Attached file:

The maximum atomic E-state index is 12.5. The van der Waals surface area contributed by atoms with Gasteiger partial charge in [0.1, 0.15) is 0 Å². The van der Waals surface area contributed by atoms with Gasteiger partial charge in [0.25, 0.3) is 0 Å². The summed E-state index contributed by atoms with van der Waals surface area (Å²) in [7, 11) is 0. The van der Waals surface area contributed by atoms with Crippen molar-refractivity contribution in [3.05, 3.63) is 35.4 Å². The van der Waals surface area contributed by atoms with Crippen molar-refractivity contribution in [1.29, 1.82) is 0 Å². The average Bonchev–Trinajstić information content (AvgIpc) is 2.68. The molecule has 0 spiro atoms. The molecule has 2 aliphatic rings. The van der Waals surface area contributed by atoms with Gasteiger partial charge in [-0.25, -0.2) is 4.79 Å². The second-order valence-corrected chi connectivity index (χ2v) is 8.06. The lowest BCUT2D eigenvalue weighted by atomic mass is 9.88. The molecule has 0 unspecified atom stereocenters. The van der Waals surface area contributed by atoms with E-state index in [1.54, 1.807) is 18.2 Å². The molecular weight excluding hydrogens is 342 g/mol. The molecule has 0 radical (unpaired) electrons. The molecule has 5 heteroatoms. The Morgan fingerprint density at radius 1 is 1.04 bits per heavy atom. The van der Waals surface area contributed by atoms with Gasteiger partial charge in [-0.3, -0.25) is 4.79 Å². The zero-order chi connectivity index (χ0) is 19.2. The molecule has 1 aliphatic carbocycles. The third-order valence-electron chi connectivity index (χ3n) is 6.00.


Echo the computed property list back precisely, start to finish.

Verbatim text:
The maximum atomic E-state index is 12.5. The van der Waals surface area contributed by atoms with Gasteiger partial charge in [0.1, 0.15) is 0 Å². The van der Waals surface area contributed by atoms with Gasteiger partial charge in [0.25, 0.3) is 0 Å². The summed E-state index contributed by atoms with van der Waals surface area (Å²) in [7, 11) is 0. The van der Waals surface area contributed by atoms with Crippen molar-refractivity contribution in [3.05, 3.63) is 35.4 Å². The van der Waals surface area contributed by atoms with Crippen molar-refractivity contribution in [1.29, 1.82) is 0 Å². The average Bonchev–Trinajstić information content (AvgIpc) is 2.68. The molecule has 0 spiro atoms. The molecule has 2 aliphatic rings. The van der Waals surface area contributed by atoms with Gasteiger partial charge in [-0.25, -0.2) is 4.79 Å². The second-order valence-corrected chi connectivity index (χ2v) is 8.06. The lowest BCUT2D eigenvalue weighted by atomic mass is 9.88. The molecule has 0 unspecified atom stereocenters. The van der Waals surface area contributed by atoms with E-state index in [1.54, 1.807) is 18.2 Å². The molecular weight excluding hydrogens is 342 g/mol. The molecule has 0 radical (unpaired) electrons. The molecule has 5 heteroatoms. The Morgan fingerprint density at radius 1 is 1.04 bits per heavy atom. The van der Waals surface area contributed by atoms with Gasteiger partial charge in [-0.3, -0.25) is 4.79 Å². The zero-order chi connectivity index (χ0) is 19.2. The molecule has 1 aliphatic carbocycles. The third-order valence-electron chi connectivity index (χ3n) is 6.00.